Pale Fire

We’re gonna spell out a word here, a few times actually, that is often politely acknowledged by only its first letter, although we’re not sure for whose benefit.

It’s from testimony at Tuesday’s first congressional hearing into the January 6 insurrection, given by one of the Capitol officers protecting the heart of American democracy — what passes for it, anyway — against its opponents.

“You hear that guys, this nigger voted for Joe Biden,” the officer was told.

“Put your gun down,” a colleague reported about a separate encounter, “and we’ll show you what kind of nigger you really are.”

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“Very frankly,” said Ronald Reagan about Roots after its 1977 broadcast, “I thought the bias of all the good people being one color and all the bad people being another was rather destructive.”

This line is so precise, we have to wonder whether he wrote it. Or, if he did write it, we have to wonder how well-worn this kind of dishonesty already was, that he could just pick it out of the air. Ronald Reagan was not an intelligent man, but he was a good liar, and he knew a good lie when he heard one.

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The first thing white people did upon hearing about the latest slaughter was to argue whether it was racist.

You’d think that was a no-brainer: While male murderer, Asian female victims. You’d think, after a year of a racist President racializing a pandemic, after reports for months of random attacks on Asian Americans, something like this would be easily, if sorrowfully, understood.

You’d think that. Unless you were white, apparently.

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One of the most useful passages we’ve read in philosophy is Wittgenstein’s “The World As I Found It”. Crafted as a response to Descartes, it is a brief exercise in identifying consciousness — what I see, what I sense, the parts of my body subject to my control — and ends, not with a brain in a vat, but with consciousness melting into the world itself. The world is my awareness of the world, my experience of it.

You needn’t delve into esoteric philosophy to understand this. Growing up, we enjoyed a sitcom inspired by Thurber cartoons called “My World… and Welcome to It”. Even at age 10, we got the idea.

Another way to understand this is simply your own experience. Your world is your stage, and you are both star and audience. What you know best is what you’ve lived. Anything outside your experience is by nature foreign, exotic, uncertain. You know what you know. What you don’t know might as well not even exist.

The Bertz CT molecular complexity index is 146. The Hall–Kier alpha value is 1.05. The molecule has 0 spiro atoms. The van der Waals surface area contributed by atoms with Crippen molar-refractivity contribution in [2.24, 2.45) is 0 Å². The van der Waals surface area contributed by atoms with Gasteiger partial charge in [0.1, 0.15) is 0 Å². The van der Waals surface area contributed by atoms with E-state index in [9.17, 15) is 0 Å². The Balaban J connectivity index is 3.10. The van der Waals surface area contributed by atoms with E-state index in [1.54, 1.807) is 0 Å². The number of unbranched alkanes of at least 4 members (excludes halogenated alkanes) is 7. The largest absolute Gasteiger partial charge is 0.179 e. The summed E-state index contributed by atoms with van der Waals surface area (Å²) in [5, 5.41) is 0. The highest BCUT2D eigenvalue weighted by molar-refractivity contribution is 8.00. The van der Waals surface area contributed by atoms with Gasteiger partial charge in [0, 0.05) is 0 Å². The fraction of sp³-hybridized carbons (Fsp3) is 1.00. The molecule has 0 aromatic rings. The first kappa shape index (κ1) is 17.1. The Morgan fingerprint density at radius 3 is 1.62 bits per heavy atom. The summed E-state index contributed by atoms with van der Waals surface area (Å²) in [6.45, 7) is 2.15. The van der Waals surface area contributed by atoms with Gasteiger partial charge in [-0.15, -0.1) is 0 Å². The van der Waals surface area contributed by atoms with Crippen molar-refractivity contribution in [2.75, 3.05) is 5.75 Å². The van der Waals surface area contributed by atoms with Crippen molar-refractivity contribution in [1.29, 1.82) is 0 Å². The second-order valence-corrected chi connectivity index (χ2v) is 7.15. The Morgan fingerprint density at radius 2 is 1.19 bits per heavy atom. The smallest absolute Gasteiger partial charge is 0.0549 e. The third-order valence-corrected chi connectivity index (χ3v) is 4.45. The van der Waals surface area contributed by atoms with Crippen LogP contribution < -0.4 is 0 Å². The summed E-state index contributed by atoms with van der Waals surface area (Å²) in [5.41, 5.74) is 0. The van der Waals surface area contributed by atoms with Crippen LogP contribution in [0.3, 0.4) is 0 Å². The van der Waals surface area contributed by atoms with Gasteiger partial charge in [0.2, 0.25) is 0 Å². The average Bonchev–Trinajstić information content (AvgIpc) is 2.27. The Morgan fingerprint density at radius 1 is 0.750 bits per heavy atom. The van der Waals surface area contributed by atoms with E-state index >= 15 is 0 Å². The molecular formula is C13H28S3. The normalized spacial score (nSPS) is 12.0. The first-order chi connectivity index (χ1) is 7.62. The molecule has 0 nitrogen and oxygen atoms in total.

And when you’re a white male in America, there’s a lot you don’t know.

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We invite our guest columnist to take a refreshing dive into Lake Michigan.

Why are hard-core left wingers still trying to talk about Kwanzaa — the supposed African-American holiday celebration between Christmas and New Year’s?

As has been well publicized, Kwanzaa is not some African or African-American tradition. It was invented in 1966 by Ron Karenga, a 1960s radical leader and founder of something called the “US Organization”. This group, often referred to as the “United Slaves” is even more radical than the Black Panthers. The United Slaves killed two Black Panther members and Karenga himself wound up going to prison for assaulting some of his own members. Karenga was a racist and didn’t like the idea that Christ died for all of our sins, so he felt blacks should have their own holiday — hence, Kwanzaa.

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“Republicans have run out of persuadable white voters.” —Republican pollster Whit Ayres and Jennifer Korn of the Hispanic Leadership Network, observing that Mitt’s 20-point Haole win didn’t mean squat. [TPM]

Maine Republican Party Chairman Charlie Webster: “In some parts of rural Maine, there were dozens, dozens of black people who came in and voted on Election Day. Everybody has a right to vote, but nobody in (these) towns knows anyone who’s black. How did that happen? I don’t know. We’re going to find out.” [Portland Press Herald, via Political Wire]